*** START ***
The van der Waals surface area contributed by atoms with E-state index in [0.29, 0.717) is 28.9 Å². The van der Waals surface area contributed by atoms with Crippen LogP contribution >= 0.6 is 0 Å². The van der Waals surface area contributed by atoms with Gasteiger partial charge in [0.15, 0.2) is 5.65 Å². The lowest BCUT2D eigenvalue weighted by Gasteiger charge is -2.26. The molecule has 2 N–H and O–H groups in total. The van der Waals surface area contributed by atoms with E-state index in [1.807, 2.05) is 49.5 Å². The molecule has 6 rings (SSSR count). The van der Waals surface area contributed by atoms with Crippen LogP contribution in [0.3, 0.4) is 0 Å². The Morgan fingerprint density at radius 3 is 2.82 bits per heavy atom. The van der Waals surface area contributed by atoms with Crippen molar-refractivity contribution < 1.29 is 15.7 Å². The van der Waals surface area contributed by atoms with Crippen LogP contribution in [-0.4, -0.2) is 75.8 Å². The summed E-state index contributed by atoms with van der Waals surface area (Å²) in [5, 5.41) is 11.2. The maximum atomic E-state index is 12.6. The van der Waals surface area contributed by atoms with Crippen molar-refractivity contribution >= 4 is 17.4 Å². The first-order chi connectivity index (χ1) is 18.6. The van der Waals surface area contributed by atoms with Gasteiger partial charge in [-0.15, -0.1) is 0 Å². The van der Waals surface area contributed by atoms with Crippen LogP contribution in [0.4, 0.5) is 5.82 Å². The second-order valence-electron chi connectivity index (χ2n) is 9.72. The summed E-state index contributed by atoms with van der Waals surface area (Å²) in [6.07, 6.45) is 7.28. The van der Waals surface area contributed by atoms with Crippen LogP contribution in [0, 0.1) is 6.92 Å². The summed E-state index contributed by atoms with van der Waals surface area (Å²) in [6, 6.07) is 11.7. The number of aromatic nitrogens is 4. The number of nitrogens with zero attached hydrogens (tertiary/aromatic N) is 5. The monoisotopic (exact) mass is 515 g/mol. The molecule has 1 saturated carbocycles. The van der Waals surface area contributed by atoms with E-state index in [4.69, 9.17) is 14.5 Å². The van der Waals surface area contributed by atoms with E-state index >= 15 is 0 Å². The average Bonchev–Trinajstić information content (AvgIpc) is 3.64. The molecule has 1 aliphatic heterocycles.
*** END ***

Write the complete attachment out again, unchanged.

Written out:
The van der Waals surface area contributed by atoms with E-state index in [0.29, 0.717) is 28.9 Å². The van der Waals surface area contributed by atoms with Crippen LogP contribution >= 0.6 is 0 Å². The van der Waals surface area contributed by atoms with Gasteiger partial charge in [0.15, 0.2) is 5.65 Å². The lowest BCUT2D eigenvalue weighted by Gasteiger charge is -2.26. The molecule has 2 N–H and O–H groups in total. The van der Waals surface area contributed by atoms with E-state index in [1.807, 2.05) is 49.5 Å². The molecule has 6 rings (SSSR count). The van der Waals surface area contributed by atoms with Crippen LogP contribution in [0.3, 0.4) is 0 Å². The Morgan fingerprint density at radius 3 is 2.82 bits per heavy atom. The van der Waals surface area contributed by atoms with Crippen molar-refractivity contribution < 1.29 is 15.7 Å². The van der Waals surface area contributed by atoms with Crippen LogP contribution in [-0.4, -0.2) is 75.8 Å². The summed E-state index contributed by atoms with van der Waals surface area (Å²) in [5, 5.41) is 11.2. The maximum atomic E-state index is 12.6. The van der Waals surface area contributed by atoms with Crippen molar-refractivity contribution >= 4 is 17.4 Å². The first-order chi connectivity index (χ1) is 18.6. The van der Waals surface area contributed by atoms with Gasteiger partial charge in [-0.15, -0.1) is 0 Å². The van der Waals surface area contributed by atoms with Crippen LogP contribution in [0.4, 0.5) is 5.82 Å². The second-order valence-electron chi connectivity index (χ2n) is 9.72. The summed E-state index contributed by atoms with van der Waals surface area (Å²) in [6.07, 6.45) is 7.28. The van der Waals surface area contributed by atoms with Crippen LogP contribution in [0, 0.1) is 6.92 Å². The summed E-state index contributed by atoms with van der Waals surface area (Å²) in [6, 6.07) is 11.7. The number of aromatic nitrogens is 4. The number of nitrogens with zero attached hydrogens (tertiary/aromatic N) is 5. The monoisotopic (exact) mass is 515 g/mol. The molecule has 1 saturated carbocycles. The van der Waals surface area contributed by atoms with E-state index in [4.69, 9.17) is 14.5 Å². The van der Waals surface area contributed by atoms with E-state index >= 15 is 0 Å². The average Bonchev–Trinajstić information content (AvgIpc) is 3.64. The molecule has 1 aliphatic heterocycles.